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PPM download ppd without install

by dimar (Curate)
on Jun 13, 2006 at 16:00 UTC ( #555078=perlquestion: print w/ replies, xml ) Need Help??
dimar has asked for the wisdom of the Perl Monks concerning the following question:

Scenario: The goal is to use PPM to download *without* actually installing the modules. This is necessary because the machine used to download will be different from the target machine. The downloaded files will be copied to the target machine and installed using PPM on a local repository.

Problem: after taking a look at PPM help, A guide to installing modules for Win32 and associated searches, it appears that there is no built-in mechanism to handle the above scenario. Moreover, there does not appear to be a standard way to individually identify the specific URL for ppd files in the online repositories.

Questions:

  • What is the best way to locate and copy a PPD file and its dependencies to a local repository for later installation on a different machine?
  • What is the best alternative workaround approach to handle the above scenario? It would seem necessary to know both the primary PPD file, as well as those for which the primary module has dependencies upon.

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Comment on PPM download ppd without install
Re: PPM download ppd without install
by holli (Monsignor) on Jun 13, 2006 at 16:30 UTC
    I faced the same problem lately. My solution was to patch ppm so it doesn't delete the temporary files it creates. This can be done by simply commenting out the lines
    247: rmtree($tmpdir) if $tmpdir;
    and
    309: unlink $filename;
    After patching and installing the modules you need, you will find the downloaded tarball somewhere in your temp directory. This doesn't save the .ppd file, but creating a ppd for a tarball you already have is trivial.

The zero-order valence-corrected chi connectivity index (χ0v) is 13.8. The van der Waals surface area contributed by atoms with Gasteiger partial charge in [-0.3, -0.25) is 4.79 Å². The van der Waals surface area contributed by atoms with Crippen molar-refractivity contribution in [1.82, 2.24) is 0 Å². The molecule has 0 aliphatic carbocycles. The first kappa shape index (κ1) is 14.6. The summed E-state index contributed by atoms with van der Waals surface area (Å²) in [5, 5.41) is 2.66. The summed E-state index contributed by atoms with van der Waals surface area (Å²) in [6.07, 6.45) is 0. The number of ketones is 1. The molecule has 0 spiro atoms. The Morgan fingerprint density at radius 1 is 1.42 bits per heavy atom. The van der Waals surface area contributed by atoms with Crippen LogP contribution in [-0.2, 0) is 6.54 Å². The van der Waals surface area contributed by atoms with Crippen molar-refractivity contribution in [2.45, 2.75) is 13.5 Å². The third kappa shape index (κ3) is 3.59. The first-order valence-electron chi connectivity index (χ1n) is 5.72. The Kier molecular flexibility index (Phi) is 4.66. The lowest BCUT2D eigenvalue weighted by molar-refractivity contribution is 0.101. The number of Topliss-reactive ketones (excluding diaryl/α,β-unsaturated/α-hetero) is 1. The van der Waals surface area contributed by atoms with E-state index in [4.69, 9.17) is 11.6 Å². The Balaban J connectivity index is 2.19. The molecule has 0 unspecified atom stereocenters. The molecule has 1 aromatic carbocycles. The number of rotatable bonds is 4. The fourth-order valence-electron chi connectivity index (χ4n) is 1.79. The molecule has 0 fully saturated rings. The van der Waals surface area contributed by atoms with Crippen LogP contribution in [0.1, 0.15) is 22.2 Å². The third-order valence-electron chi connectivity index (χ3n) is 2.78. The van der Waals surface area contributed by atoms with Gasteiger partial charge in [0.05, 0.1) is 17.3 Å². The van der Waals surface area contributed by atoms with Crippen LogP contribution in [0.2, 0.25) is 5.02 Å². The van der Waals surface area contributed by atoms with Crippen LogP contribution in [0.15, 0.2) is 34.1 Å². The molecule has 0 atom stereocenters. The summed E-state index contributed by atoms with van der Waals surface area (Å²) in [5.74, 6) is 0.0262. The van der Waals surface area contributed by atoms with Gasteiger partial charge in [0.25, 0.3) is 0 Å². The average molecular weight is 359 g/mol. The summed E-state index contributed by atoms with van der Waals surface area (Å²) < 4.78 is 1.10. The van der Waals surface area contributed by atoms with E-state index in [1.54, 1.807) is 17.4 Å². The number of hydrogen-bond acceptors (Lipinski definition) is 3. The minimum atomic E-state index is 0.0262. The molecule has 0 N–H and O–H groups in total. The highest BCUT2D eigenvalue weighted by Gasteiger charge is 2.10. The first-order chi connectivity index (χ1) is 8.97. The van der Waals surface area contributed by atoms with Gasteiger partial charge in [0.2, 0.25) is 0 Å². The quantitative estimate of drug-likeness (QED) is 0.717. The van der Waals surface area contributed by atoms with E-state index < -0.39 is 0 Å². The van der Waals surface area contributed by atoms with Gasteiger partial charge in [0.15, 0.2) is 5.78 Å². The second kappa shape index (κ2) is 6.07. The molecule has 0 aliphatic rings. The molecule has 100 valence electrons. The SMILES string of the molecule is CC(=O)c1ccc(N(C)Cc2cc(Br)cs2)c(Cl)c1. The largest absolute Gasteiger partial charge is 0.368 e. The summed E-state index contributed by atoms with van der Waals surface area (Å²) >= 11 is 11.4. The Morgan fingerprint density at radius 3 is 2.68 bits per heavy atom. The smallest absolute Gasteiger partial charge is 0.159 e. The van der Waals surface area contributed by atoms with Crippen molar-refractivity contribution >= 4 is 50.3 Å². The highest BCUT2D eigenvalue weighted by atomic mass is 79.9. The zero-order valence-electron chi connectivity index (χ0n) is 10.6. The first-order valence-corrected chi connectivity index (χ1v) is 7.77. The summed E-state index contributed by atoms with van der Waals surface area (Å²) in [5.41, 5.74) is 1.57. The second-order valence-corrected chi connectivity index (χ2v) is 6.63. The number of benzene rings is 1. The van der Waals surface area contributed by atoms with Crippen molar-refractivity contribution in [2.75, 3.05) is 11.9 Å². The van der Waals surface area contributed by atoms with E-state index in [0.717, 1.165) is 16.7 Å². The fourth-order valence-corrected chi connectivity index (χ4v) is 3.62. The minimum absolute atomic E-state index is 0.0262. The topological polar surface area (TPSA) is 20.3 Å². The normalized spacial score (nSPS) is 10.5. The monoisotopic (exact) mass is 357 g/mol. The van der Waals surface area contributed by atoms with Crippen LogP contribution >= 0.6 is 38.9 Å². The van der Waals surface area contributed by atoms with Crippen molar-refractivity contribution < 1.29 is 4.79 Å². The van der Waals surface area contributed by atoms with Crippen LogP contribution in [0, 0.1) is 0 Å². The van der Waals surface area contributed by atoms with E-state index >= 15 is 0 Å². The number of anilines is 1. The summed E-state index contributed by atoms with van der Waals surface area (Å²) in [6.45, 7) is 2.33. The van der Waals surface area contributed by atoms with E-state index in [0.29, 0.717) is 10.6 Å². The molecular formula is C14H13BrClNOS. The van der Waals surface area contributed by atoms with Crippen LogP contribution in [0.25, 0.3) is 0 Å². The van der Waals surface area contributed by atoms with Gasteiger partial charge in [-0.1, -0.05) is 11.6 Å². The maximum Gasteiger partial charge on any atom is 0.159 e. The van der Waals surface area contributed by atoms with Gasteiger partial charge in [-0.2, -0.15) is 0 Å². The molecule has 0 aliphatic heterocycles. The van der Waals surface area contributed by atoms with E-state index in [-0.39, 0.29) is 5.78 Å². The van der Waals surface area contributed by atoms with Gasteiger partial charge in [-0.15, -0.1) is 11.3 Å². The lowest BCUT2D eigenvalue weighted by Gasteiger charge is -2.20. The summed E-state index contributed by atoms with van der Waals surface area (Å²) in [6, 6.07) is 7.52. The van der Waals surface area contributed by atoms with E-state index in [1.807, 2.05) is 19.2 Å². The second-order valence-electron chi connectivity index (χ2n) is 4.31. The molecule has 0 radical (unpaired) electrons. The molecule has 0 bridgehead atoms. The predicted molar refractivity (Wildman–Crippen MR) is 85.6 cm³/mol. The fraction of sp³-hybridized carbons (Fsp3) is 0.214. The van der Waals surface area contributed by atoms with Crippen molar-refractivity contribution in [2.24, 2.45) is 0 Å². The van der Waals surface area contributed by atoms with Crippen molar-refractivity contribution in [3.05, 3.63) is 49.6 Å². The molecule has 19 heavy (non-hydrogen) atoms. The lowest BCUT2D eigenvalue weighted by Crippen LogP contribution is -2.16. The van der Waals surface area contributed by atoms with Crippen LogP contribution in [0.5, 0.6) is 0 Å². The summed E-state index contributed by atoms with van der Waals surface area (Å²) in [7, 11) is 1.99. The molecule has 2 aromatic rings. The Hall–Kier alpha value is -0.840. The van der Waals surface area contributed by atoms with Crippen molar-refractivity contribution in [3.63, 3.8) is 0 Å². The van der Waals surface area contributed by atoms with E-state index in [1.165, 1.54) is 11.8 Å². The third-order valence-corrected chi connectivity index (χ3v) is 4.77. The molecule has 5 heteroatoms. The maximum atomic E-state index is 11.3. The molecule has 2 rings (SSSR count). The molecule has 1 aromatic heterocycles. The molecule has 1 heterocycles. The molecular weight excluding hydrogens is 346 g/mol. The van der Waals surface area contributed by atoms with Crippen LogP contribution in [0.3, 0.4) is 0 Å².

holli, /regexed monk/
Re: PPM download ppd without install
by lithron (Chaplain) on Jun 13, 2006 at 16:33 UTC
    Disclaimer: I'm no PPM wizard and I don't know the answers to most of your questions.. but perhaps this will point you in the right direction.

    The 'rep' command will be useful to identify the repositories you are currently set up to use. Old style web interface repositories still exist, so you may want to see if any of those are set up in your PPM install. If so then you can browse through them with a web browser.

    The 'prop' command looks interesting as well. You can run 'prop CGI' and find out information on the package, as well as what looks to be a fully qualified URL where you can probably download the package.

    See also ActiveState's zip archive

Re: PPM download ppd without install
by jdtoronto (Prior) on Jun 13, 2006 at 20:20 UTC
    Swallowing up the TARBALL's, as suggested earlier, wont resolve the issue of dependencies. You should also ask why are you going to all this trouble to install the modules like that?

    Using PPM install the modules into your development environment.

    Create your own modules, when you need them, in a directory under the execution directory. I use /lib. Then at the top of my root executable Perl file you will find:

    use strict; use warnings 'all'; use FindBin; use lib "$FindBin::Bin/lib";
    Then I use ActiveStates PerlApp from the Perl Dev Kit (you could possibly use PAR to do the same thing) to create an exe - making sure I tell it where to find my /lib directory so it can load my modules as well. Generally speaking this will create a bundled file which has all the modules and dependencies in it. This way you need not have Perl installed on the target machines and yet you will have everything you need, including the exact version of Perl you are developing with.

    I currently service 1500 users this way with one product. The original version which relied on locally installed Perl and modules was a nightmare - using PAR (which I did for a time ) but more recently PerlApp has been an absolute godsend as far as distribution of executable code is concerned.

    jdtoronto

Re: PPM download ppd without install
by nienberg (Initiate) on Apr 06, 2007 at 23:28 UTC
    Use ppm to install the module on your test machine. Then look in perl\site\lib\ppm-conf directory to find the ppd file for your new module. Inside it will be a reference to the actual "tar.gz" file on the web. You can then download the tar file, copy the ppd file from your test machine, and modify the Codebase Href location in the ppd to suit your local tar file. Mark

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